Muslim group unsurprised by sharp rise in hate crimes
Ontario saw greatest spike in hate crimes reported to police in 2017, data shows
The head of a national Muslim group based in Ottawa says he's not surprised to learn the number of hate crimes reported to police in Ontario and Quebec jumped dramatically last year.
According to Statistics Canada, there was a 47 per cent jump in incidents — mostly hate-related property crimes such as graffiti and other vandalism — reported to police across Canada in 2017 compared to the previous year.
The sharp rise follows "steady but relatively small increases" since 2014, Statistics Canada noted Thursday.
By far the greatest increase in police-reported hate crimes in 2017 occurred in Ontario, where the number of incidents shot from 612 in 2016 to 1,023 last year, a leap of 67 per cent.
Quebec reported a 50 per cent jump over the same period, with hate crimes rising from 327 in 2016 to 489 in 2017. That increase in attributed largely to crimes against the province's Muslim population, peaking in February 2017, the month following the mass shooting that killed six people at a Quebec City mosque.
That trend was mirrored in Ontario, where hate crimes against Muslims saw a 207 per cent increase.
"We were obviously surprised by the data, and not really surprised," said Ihsaan Gardee, executive director of the National Council of Canadian Muslims (NCCM), which launched an online hate crime reporting tool in 2013.
Gardee said his group decided to create its own tracking system because until this year, Statistics Canada only released its hate crime data every two years.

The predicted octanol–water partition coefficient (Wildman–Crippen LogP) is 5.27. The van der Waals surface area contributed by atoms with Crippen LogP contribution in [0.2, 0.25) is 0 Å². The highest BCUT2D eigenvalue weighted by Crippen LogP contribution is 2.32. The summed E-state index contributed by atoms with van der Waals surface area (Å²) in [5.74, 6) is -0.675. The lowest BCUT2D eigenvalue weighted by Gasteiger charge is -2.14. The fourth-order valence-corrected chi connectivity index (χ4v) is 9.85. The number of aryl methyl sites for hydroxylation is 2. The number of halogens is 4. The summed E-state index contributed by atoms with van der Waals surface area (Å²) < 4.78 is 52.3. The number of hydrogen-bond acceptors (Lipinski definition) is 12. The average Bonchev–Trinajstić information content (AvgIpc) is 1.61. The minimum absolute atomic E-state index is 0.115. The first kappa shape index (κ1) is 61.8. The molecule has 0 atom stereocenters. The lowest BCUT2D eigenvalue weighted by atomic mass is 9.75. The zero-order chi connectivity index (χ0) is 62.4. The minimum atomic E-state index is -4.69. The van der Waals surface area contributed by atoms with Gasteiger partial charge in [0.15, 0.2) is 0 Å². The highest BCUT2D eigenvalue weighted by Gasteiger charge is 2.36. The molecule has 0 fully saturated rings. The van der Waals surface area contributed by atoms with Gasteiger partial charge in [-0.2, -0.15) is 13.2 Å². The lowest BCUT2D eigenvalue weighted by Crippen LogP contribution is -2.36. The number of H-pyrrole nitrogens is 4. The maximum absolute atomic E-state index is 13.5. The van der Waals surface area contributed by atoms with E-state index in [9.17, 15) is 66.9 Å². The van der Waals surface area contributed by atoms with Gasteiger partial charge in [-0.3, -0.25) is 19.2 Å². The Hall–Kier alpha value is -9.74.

NCCM has also visited 90 schools across Ontario, including in Ottawa, to talk to teachers about how to stem Islamophobia.
Statistics Canada notes up to two-thirds of hate crimes go unreported, so the numbers don't necessarily paint a complete picture.
Gardee said there are other gaps in the way hate crime statistics are gathered.
"It doesn't track crimes based on their perceived identities," he said. "Islamophobia doesn't just target Muslims. It targets people perceived to be Muslim, like Sikhs, Christian Arabs and those from Southeast Asian communities."
"It's obviously disturbing and alarming," agreed Andrea Freedman, president of the Jewish Federation of Ottawa. "But we have to remember the vast majority of Canadians are exceptionally tolerant and welcoming and accepting to minorities of all kinds."
Both Freedman and Gardee are calling for a national strategy on hate crimes, especially targeting online hate.
"It's tricky," she said. "But when people are engaged in really vociferous rhetoric online, that can also fuel and foreshadow violence off line, so we have to curb it"